My So-Called Post Ac Life
So as I wade through a mountain of shitty papers and make notes for my own shitty paper, I’ve also been trying to sew a few panels into my post ac golden parachute. I feel pretty disorganized, like I’m half assing 87 things at once and not really doing anything well. But even sewing a few stitches a day makes me feel better, like I’m making progress towards the kind of job or career I want.
My business has a name. And a website. And I have business cards. So I’m practically Gordon Gekko already, or at least the Kardashian husband with the slicked back hair who seems to be cut from the same cloth. And as I know from hours misspent watching old movies and reality television, the next step towards business success involves networking.
I don’t particularly like that word because it feels slimy. Like you’re out to grab each person passing by with a suctioney tentacle, flip em upside down, and shake them until their 1980s rolodex falls out of their big-shouldered business suit. (why are all my visions of non academic life drawn from Wall Street, Baby Boom, Working Girl era hollywood?)
I was never good at academic networking either. I always felt too nervous to approach a group of people, and I certainly did NOT want to find myself trapped between a plate of wilting sandwiches and some asshole who just gave an emperor has no clothes talk, of which I understood nothing.
So networking was never my strong point, but I figured that business people couldn’t be as bad as those who worship at the font of Foucault. I was right, which is a relief, but my first foray into the business world was kinda surreal anyways.
I went to a local ‘networking’ thing for entrepreneurs, which happened to be at an all you can eat Chinese buffet. Now I am a lover of won tons, but this struck me as a weird venue. And sure enough, there was something supa David Lynch-ey about the proceedings. Everyone took turns giving an ‘elevator pitch’ about their business, and who they were hoping to connect with. The types of people there generally fell into three categories (which occasionally overlapped):
The Multi-Tasker- these people had 2-3 businesses that they were promoting. None of them seemed connected or complimentary, like the person who had a machine repair business, a SEO company, and a day job as a taxi driver. Why would someone choose a SEO expert who also has to drive people around all day and fix machines to make rent?
The do as I say, not as I do people- this category included 3 obese ‘health and wellness’ type life coaches. I’m sorry, but this is insane. If I’m going to pay you $200 million rupees an hr or whatever to make me the picture of health, you should look like you woke up at 5am to do yoga on a beach. I would also not hire a voice and diction coach who spoke like James Gandolfini. The category also included people who wanted to tell you all about wealth management, yet here they were sitting in a shitty all you can eat buffet with entrepreneurs from the land of misfit toys. there was no wealth in that room, my own bank account included. This made me doubt their business acumen- they couldn’t possibly have that much wealth to manage if 1. they decide to trawl for it here, and 2. think it’s a good use of their time.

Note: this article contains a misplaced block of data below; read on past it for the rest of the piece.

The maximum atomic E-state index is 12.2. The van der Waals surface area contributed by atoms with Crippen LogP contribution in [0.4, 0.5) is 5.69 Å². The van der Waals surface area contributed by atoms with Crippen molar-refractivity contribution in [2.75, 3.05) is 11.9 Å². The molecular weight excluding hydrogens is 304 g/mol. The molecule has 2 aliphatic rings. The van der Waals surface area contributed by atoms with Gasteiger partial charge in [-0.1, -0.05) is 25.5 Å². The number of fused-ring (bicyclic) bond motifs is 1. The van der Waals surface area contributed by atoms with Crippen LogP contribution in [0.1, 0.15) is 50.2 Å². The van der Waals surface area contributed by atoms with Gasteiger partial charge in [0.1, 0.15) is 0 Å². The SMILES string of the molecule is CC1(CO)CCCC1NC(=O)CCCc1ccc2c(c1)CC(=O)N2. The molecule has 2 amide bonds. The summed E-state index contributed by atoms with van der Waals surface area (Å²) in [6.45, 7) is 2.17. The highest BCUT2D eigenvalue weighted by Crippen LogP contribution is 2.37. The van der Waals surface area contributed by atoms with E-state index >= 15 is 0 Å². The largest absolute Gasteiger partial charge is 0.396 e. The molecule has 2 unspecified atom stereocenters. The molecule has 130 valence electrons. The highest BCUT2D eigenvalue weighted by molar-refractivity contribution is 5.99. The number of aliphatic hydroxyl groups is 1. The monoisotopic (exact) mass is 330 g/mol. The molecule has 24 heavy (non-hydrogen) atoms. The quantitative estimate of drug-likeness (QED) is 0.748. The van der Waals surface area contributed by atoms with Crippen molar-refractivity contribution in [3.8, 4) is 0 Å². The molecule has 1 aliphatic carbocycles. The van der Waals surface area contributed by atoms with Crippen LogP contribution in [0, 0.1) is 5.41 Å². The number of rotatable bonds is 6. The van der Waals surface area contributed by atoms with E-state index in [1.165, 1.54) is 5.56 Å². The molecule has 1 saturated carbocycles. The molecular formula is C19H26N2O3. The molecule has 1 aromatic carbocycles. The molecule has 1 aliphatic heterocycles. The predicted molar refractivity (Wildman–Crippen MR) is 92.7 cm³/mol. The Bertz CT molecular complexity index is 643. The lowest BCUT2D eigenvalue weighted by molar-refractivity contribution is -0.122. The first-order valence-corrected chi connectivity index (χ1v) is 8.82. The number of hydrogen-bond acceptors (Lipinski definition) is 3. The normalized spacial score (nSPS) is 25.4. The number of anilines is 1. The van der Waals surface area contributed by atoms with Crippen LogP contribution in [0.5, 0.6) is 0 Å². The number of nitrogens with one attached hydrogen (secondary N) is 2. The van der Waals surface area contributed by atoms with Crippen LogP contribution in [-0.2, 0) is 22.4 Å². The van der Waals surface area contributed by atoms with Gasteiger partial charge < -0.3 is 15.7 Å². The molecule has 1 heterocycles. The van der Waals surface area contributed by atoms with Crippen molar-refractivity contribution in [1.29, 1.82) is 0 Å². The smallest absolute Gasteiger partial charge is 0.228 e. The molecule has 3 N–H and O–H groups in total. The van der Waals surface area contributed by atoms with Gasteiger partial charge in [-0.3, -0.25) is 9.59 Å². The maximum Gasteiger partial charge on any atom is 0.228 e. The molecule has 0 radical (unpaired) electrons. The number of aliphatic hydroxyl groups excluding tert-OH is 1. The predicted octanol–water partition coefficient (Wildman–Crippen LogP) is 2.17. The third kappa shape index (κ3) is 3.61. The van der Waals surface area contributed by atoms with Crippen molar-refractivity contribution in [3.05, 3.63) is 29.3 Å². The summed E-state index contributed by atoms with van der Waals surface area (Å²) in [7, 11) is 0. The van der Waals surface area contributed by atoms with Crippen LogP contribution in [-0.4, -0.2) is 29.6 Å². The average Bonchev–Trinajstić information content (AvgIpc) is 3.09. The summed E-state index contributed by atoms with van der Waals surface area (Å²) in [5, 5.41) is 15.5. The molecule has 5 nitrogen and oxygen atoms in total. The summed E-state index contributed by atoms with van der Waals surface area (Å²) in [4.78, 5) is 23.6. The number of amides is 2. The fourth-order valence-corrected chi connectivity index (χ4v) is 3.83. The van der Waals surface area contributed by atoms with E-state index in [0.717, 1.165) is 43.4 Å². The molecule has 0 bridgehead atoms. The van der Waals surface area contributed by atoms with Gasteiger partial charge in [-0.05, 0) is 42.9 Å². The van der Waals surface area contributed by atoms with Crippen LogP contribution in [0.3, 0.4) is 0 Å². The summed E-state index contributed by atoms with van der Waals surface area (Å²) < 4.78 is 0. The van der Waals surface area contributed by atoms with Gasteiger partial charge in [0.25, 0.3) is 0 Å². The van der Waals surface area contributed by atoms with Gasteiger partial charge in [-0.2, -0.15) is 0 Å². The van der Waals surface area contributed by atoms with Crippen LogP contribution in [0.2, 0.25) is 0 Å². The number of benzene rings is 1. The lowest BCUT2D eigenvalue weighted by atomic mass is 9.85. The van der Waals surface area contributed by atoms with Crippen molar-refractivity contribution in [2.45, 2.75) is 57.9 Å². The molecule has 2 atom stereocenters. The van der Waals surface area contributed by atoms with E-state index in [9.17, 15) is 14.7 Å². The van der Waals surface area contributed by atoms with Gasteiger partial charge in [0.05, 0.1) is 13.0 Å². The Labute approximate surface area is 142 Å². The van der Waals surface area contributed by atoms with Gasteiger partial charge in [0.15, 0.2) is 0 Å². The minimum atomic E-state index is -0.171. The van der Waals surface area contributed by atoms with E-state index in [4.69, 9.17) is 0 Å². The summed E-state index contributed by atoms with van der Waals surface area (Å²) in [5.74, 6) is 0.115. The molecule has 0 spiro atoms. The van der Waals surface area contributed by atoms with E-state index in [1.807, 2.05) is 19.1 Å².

Captive Audience Lovers- these people barely mentioned their businesses and then spent 3 times the allotted speaking slot to tell everyone about their health issues. These people prevented me from taking full advantage of the all you can eat buffet.
and, most relevant to me, the Inarticulate- I’d say about 70 percent of the people there were unable to tell the assembled audience what exactly the fuck they do. Like the person selling the health shakes: “It’s really good, there’s this stuff in it that makes it really healthy, its organic….I forget what it’s called but if you google it, you should find it.” This made me feel a bit sad for humanity, but I figured, these people will probably need help with writing content, no?
Maybe I’m being harsh with my own mental assessment of what happened, but I can’t help it. The whole thing was sad and desperate and most of the people seemed like they had no idea what they were doing, or that they were projecting this confusion to the world. I do think it was the particular group I chose to network with though. I will certainly look for a more ‘professional’ gathering next time.
I did connect with a few of these people over email in the days after, but since I’m new to this world, I can’t tell if these are legit requests for business or creepy coded invites to meet up in a starbucks bathroom for some afternoon delight. A few of the emails stuck me as a bit ‘off’ and I’m not sure how to proceed.
The whole experience did leave me with a newfound sense of gratitude towards academia. I thought I was doing pretty fucking badly with my life choices, and while there are more efficient, less expensive ways to learn these lessons, academia has served me well in a number of ways. I can think critically. I can express myself through words and speech, even if I feel uncomfortable doing it. I can research and analyze the shit out of stuff. The thing is that when you are trapped on the 56th floor of the ivory tower, you believe that everyone can do these things too.
This is not the reality though. And this realization makes me a bit more confident that my ‘skills’ are marketable and that one day people will pay me for them.